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I have heard the following dialogue in the Narcos TV series:

¿Qué húbole?
—¿Qué pasó?
—Que las mataron. Había como seis o siete niñas ahí.

Context: Two co-workers meet by chance at the door of a brothel in which there is a crowd because several prostitutes have been murdered recently.

What does "¿qué húbole" mean in this context? Is it a Colombian specific greeting? Shouldn't the pronoun come before the verb, i.e. "¿Qué le hubo?" ? Does the pronoun "le" mean "to you" (formal form), i.e. between friends, people would use "¿Qué húbote?" instead ?

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    Answers have already given you the meaning but I wanted to add, yes, it is very common slang in Colombia and quiihubo y quiubloe sometimes are used as a greeting more that an actual question. We even have a newspaper called Q'Hubo (pronounced quiubo) – DGaleano Jan 13 at 19:21
  • In the 60's and to some extent today (specially in older people) a common greeting in the Antioquia region was ¿que hubo ole? If not taken from the mexicans, this might have been the origin of quiubole. Just my guess. Ole (not olé) was used similar to "dude" in English – DGaleano Jan 13 at 19:31
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This appears to be a colloquial idiom meaning "What happened?" or "What's up?". In a couple of forum questions people mention it's rather common in Mexico and Venezuela. To me (from media exposure to Mexican Spanish) it sounds distinctly like something a Mexican would say. It's so common there, it seems, that it's often spelled as one word, quihúbole (if you search for "qué hubole" in Google, it actually suggests "quiubole").

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Without knowing this, I would've readily understood ¿Qué hubo? (exactly parallel to Portuguese "O que houve?"), even though such an idiom is not used in my dialect. But the added -le has no possible function there that I can imagine.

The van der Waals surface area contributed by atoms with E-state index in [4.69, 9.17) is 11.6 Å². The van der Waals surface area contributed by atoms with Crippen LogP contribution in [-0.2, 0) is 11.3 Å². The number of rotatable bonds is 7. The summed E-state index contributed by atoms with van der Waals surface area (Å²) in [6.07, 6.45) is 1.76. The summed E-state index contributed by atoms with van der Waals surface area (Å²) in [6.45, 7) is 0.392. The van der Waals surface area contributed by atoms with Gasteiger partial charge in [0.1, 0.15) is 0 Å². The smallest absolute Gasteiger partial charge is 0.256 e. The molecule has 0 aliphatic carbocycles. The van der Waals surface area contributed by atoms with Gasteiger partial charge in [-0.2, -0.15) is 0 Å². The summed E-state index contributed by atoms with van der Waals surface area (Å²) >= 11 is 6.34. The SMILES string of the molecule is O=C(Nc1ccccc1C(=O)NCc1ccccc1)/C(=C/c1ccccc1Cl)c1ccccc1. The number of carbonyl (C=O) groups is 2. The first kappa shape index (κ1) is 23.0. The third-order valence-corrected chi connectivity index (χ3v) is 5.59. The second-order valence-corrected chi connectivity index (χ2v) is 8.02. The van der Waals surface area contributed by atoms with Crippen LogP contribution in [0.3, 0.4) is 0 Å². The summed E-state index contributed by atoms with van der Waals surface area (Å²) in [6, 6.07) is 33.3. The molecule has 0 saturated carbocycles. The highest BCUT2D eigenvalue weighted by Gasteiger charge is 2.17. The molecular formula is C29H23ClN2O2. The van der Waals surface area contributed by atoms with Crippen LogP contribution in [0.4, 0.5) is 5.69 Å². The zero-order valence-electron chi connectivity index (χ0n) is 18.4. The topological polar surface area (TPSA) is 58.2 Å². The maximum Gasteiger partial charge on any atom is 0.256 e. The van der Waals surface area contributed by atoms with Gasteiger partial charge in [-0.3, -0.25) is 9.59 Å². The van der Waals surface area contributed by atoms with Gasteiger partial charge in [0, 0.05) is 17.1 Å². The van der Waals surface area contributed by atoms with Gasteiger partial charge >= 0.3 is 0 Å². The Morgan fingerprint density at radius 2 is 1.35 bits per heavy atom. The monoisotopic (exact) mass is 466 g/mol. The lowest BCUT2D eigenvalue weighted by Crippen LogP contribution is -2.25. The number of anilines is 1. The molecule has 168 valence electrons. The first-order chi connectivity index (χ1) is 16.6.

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  • In fact, in Colombia is quite common to hear it as a one word: quiubo (/kíubo/) – fedorqui 'SO stop harming' Jan 13 at 19:55
  • It seems usual in Spanish to use expletive pronouns. Besides "qué hubole", another very popular expression (in Colombia) which also uses an expletive "le" is "¡hágale pues!" – Alan Evangelista Jan 17 at 0:44
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Significa ¿cómo estás?.

Es una manera de saludar utilizada popularmente en México, sería más como "quiubole" y su traducción literal sería "Qué hubo".

Y tienes muchas razón al argumentar que se escucha en numerosas películas, bien sean mexicanas o no, por ejemplo, si te pones a ver Ad Astra: Hacia Las Estrellas te darás cuenta que el doblaje hacia el español mexicano lo utilizan.

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    Hola Gustavo, y bienvenido al sitio. Fíjate que yo no estoy de acuerdo con los que te han dado tantos votos negativos. Me parece que tu respuesta sí aporta algo. Más adelante cuando tengas, creo 15 puntos de reputación, podrás dejar comentarios, y lo que aportaste aquí quizás quedaría mejor como comentario, porque no es significativamente diferente de las respuestas ya existentes; pero me parece absurdo que se te den tantos votos negativos por este post, sobre todo porque eres nuevo usuario. Por lo tanto voy a votar a favor. (Si no, ni siquiera podrías ver mi comentario.) – aparente001 Jan 13 at 4:34
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    Yo estoy de acuerdo con @aparente001 y tampoco entiendo por qué tantos votos negativos sin explicación. – wimi Jan 13 at 8:42
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    @aparente001 los votos negativos fueron votos automáticos ocasionados por el enlace que añadió Gustavo, que dirigía a un sitio de streaming ilegal de películas. Gustavo, en el futuro procura evitar enlazar a sitios ilegales, por favor, para no desmerecer una respuesta que por otro lado parece correcta. Sé bienvenido al sitio, y esperamos ver más colaboraciones tuyas en el futuro. – Charlie Jan 13 at 8:55
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The most common way to write this used to be Quiúbole. Now with the text message dialect, we can also see kiúbole. (I won't be writing it that way -- but I want you to understand it if you come across that form.)

In Mexico it is a fun little fillip (ornament) to tack on a "le" at the end of this, that or the other, for example "¡Híjole!", which is more or less the same as "¡Caramba!" (Oh gosh! or even "Jesus H. Christ!". Here's another one: "¡Párale!" which means "Stop that!". (Normally, "le" would be an indirect third person singular object but in these expressions it does not provide meaning -- it's a decoration syllable, similar to sticking "mal" into the middle of many sentences in German.) One of the best ones is "Hórale," which can mean "Sure, fine, go ahead" or, more commonly, "Get going, man."

"Quiúbole" is thus "Quiubo + le", which is "¿Qué hubo?" plus the ornament for fun. It is a relaxed greeting between family or friends. It's a greeting to be given later in the day with someone you saw in the morning, or a friend you just saw yesterday or a few days ago. Like "Hey how's it going?" or "What's new?" or "What's the latest?".

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